West Norriton resident Vera Andryczyk called Ukrainian President Volodymyr Zelenskyy’s speech to Congress Wednesday morning “amazing.”

“It contained all the elements of the last three weeks,” Andryczyk said. “It was very, very moving…He made an impassioned plea…He’s a leader.”

Andryczyk came to America from Ukraine with her family in 1949 in the aftermath of World War II. She was seven years old when her family settled in Philadelphia.

“We were lucky to have a sponsoring family,” she said.

But now with Russia’s invasion of Ukraine, she is distraught. Andryczyk has cousins and many friends in her native country. She and her husband, Roman Andryczyk, have traveled back to visit Ukraine and even own a condo in Lviv.

“It’s a beautiful town,” she said. “It’s very old and has beautiful architecture.” Many poets, artists, and writers live there, she said.

Ukraine became independent in December 1991 after the Soviet Union dissolved. Some 93 percent of voters approved independence in a referendum, she said.

“And so (Russian President Vladimir) Putin miscalculated,” Andryczyk explained. “He just didn’t understand. Once you open a window and get to inhale that fresh air (of freedom), they got a taste of it. Of course, there were challenges, but they started to prosper.”

But now Putin “comes with his vision of restoring the imperial, the Russian Empire,” she said. “Ukraine would play a subservient role. And of course, the people said, ‘No way.’”

She met her husband at a resort for Ukrainian Americans in the Catskills. She was a stay-at-home mom to her two children and an active community volunteer. Andryczyk also volunteered in Republican politics in Montgomery County and served as a committeewoman and vice-chair of the Montgomery County Women’s Leadership group.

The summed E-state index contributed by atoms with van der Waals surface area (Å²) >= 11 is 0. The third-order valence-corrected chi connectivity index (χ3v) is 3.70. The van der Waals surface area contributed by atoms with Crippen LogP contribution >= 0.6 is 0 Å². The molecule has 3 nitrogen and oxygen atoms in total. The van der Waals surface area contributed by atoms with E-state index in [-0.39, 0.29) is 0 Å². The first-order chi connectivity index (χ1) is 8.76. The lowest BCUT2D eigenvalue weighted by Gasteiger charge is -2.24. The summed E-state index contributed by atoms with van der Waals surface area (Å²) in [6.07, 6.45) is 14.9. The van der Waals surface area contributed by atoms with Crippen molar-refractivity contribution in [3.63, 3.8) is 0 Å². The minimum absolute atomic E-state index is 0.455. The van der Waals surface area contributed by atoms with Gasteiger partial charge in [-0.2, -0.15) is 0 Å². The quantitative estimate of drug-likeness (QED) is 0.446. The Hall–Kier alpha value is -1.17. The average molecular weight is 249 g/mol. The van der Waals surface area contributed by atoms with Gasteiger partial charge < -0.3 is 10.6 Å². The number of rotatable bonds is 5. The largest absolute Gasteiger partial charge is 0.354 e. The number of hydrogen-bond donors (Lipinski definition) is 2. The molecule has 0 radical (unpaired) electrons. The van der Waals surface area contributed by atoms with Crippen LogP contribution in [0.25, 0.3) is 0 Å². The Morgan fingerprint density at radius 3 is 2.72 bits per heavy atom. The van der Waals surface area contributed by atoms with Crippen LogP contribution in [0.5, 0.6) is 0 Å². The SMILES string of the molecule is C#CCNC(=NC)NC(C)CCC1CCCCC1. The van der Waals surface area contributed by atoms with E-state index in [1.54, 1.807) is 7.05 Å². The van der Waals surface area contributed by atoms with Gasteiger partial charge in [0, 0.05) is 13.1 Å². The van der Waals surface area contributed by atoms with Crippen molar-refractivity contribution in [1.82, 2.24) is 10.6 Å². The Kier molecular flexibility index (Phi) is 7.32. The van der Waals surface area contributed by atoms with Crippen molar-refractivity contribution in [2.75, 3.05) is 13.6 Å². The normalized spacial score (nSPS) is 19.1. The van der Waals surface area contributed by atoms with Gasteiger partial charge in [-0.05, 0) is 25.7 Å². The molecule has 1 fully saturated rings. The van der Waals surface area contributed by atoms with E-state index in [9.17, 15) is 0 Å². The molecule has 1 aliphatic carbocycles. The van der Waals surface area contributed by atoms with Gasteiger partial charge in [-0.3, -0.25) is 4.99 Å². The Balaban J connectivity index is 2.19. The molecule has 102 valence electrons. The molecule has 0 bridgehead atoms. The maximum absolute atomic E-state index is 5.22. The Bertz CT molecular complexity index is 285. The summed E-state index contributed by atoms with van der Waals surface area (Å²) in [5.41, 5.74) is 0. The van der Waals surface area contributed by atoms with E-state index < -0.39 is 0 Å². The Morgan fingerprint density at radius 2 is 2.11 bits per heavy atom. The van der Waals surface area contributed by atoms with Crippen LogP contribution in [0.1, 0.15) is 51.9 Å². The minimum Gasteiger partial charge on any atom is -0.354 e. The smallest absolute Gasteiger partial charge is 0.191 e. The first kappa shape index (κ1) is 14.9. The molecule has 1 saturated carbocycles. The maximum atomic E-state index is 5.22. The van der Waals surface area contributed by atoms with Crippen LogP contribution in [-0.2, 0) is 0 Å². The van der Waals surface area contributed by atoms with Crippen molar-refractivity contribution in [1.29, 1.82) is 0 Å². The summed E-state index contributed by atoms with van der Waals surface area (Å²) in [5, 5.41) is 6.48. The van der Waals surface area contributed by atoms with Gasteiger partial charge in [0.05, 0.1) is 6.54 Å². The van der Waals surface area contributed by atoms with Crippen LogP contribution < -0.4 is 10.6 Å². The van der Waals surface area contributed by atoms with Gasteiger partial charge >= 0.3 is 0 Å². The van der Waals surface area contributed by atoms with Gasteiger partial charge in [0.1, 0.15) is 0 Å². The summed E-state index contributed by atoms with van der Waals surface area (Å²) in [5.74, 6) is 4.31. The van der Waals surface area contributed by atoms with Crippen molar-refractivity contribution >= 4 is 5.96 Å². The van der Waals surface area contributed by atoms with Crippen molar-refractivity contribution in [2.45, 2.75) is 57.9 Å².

It was her volunteer work that brought her face to face with Zelenskyy in September 2021. At the Ukraine House on Embassy Row in Washington, D.C.  Zelenskyy gave her an award for volunteering, along with 15 other Ukrainian Americans who were honored.

“They brought us into this one room,” she said. Zelenskyy “was a little late. And when he walked in, he’s not a very tall person but there was something about him that commanded respect.”

“We were standing in a semi-circle…and I caught his attention. And his look was just so friendly and so sincere that I liked him immediately,” said Andryczyk.

“I can tell you, there is this magic about him,” she said. Before she met him, she wondered if he would be able to handle the job. Zelenskyy was a former comedian and entertainer before he got into politics. “But he projected calmness and leadership. He made a fantastic impression on us.”

And now, with the Russian invasion of Ukraine, the world is praising Zelenskyy’s leadership and courage. He remained with his people to rally them against Russia when he could have fled the country.

“Congress gave him a standing ovation,” said Andryczyk. “But they did not sound like they’re going to do anything about the no-fly zone. They’re not going to go for that.”

But what Ukraine needs is to stop the Russians from bombing their cities and people from the sky, she noted.

“You feel so helpless when it comes from the sky,” said Andryczyk. “I think he should keep asking for (a no-fly zone).” And she thinks whatever the U.S. and NATO do to help Ukraine should be kept confidential so that Putin does not have “a blueprint.”

There are also nearly 2 million displaced people that need humanitarian aid, she said. Thousands have died or been grievously injured.

In areas that the Russians bombed, “they have no hospitals…no infrastructure,” she said.

When Putin annexed Crimea in 2008 with little pushback from the West, it was a precursor, she said.

“We knew this would happen,” she said. “If we had shown strength even going back to 2008, and when he invaded Georgia. And he took two provinces there. It was somebody else’s territory.”

Andryczyk, like many, fears Putin will not stop with conquering Ukraine but will move on to other countries.

“I speak from my heart,” she said. “I’ve been involved so long and it’s so painful to see this (destruction).”

But she added, “We are very, very pleased and thankful for the support.”

She praised President Joe Biden and Congress for their pledges of aid for Ukraine.

“They’ve done so much more than we truly expected,” said Andryczyk. “We’ve always felt Ukraine is the lynchpin and that Ukraine is fighting Europe’s war.”


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